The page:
Flowriding is for almost everyone in good physical condition. Like other water sports, it’s a strenuous activity. Participants must be able to swim in turbulent waters to make sure they can be safe when they fall down the board. For people with a history of back, neck, shoulder, joint, or heart problems, or those who are pregnant, it’s best if they would not participate.

A minimum height of 42” is required to bodyboard and 52” to flowboard. This means children can participate, and they can actually pick up skills quite quickly. Children must be able to follow directions from an instructor and swim in turbulent moving waters.

Anyone who wants to do flowriding must be barefoot, and it’s best if they are wearing swimsuits or wet suits as the flow of the water can pull off bathing suit tops, bottoms, and other loose clothing.

Beginner Tips for Flowriding

A beginner trying to ride a flowboard

When trying to ride the FlowRider, here are some tips to help and other expectations you must keep in mind:

1. Start by laying down on the board before starting to stand on a flowboard.

First-timers can expect to learn flowriding by laying down on the bodyboard, starting from the front of the wave, then learning how to turn side by side with their arms while leaving the legs dragging in the water to keep the board straight.

If you want to start flowriding, the first trick you’ll learn is pulling up unto your knees and leaving your toes in the water to act as a rudder. Then, put your hands in the water to keep the board straight. From there, a few other tricks can be learned on the board, even during the first session.

After trying the bodyboard, you can try out standing on the flow board. The instructor usually holds the board at the front of the wave while you hold onto a rope with your front hand. Then, you will step on the board with one foot at the front, and one at the back with knees bent and back leg leaned back. After that, slowly lower into the water, holding steady and not letting the water take the board away. Always keep the shoulders and hips straight while looking forward and keeping the board straight. Once you gain stability in the middle of the wave, you can try to carve side to side by pressing on your toes to go forward and heels to go back while keeping the board straight.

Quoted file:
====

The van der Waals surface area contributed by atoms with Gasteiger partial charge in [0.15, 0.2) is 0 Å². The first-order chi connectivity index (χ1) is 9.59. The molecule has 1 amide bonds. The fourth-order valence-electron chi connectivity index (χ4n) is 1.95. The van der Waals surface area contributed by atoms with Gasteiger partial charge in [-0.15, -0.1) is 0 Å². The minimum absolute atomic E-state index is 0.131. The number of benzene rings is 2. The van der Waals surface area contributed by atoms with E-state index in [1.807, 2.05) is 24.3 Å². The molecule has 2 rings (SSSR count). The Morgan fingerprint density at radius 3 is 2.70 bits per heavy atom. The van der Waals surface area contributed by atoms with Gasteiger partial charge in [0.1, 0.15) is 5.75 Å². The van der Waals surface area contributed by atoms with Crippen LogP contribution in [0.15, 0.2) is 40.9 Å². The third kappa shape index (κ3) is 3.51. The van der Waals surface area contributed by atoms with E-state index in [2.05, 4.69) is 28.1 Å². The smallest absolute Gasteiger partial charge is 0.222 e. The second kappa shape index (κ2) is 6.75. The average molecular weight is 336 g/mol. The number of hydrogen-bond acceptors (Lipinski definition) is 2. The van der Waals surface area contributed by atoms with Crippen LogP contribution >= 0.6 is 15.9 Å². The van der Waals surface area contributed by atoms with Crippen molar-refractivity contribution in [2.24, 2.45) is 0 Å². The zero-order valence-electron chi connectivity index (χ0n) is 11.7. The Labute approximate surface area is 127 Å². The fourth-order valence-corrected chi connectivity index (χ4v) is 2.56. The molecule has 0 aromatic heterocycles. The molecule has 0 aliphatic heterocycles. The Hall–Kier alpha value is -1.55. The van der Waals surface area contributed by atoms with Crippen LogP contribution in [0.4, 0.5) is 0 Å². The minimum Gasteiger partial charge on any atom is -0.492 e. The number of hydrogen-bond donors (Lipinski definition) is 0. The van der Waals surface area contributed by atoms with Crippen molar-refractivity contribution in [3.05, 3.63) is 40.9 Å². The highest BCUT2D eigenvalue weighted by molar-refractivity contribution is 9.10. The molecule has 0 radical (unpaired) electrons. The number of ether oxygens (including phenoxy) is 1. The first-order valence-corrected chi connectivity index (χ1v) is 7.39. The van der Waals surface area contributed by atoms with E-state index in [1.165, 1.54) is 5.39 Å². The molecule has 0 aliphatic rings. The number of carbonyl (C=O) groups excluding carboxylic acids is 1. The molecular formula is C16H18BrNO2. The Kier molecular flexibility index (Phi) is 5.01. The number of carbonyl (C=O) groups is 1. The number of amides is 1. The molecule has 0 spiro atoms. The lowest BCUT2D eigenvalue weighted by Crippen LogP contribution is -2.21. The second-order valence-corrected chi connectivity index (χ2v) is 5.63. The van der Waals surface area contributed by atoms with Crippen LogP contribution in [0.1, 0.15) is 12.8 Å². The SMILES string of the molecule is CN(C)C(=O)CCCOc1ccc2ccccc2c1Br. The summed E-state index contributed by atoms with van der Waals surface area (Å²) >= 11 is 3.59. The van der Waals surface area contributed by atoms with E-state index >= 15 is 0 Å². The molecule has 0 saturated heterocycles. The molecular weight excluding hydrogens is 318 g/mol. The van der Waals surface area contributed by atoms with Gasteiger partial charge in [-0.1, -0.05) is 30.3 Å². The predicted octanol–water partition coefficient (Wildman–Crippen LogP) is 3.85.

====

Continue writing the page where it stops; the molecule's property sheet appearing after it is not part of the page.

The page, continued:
2. Expect to fall.

Falling is part of the sport, or of any board-based sports for that matter. It happens so suddenly that the best thing to do if you feel like a fall is going to happen is to sit down in the water and try to bring your arms close to your body. If you can’t anticipate it, try your best to bring your arms in and roll to your back. Don’t try to push against the water – it will only hurt your wrist. If possible, try to land on your behind to lessen the pain while falling, and always keep your limbs close to your body. The rushing water will push you up to the slope to a padded back wall whenever you fall. Let the flow take you to the top where you can get ahold of your boat and walk down the always on the side.

3. Look at the board.

If you have experience with surfing or snowboarding, you know that you don’t have to look on the board – you have to look up and far, into the direction you want to go. But this isn’t applicable for flowriding. You have to look at the board so you can gain control. Plus, you don’t need to look far and watch for something unexpected because the water flow is always constant.

4. Don’t move your upper body.

As soon as you’re able to balance on the board and maintain it, you can now learn to move along the wave. You can do this by simply shifting the weight from the back foot and going down by putting weight on the front foot. When making your turn, you can move the board horizontally by shifting your weight with your toes and heels. Unlike surfing, you don’t need to move your upper body so you can make a turn.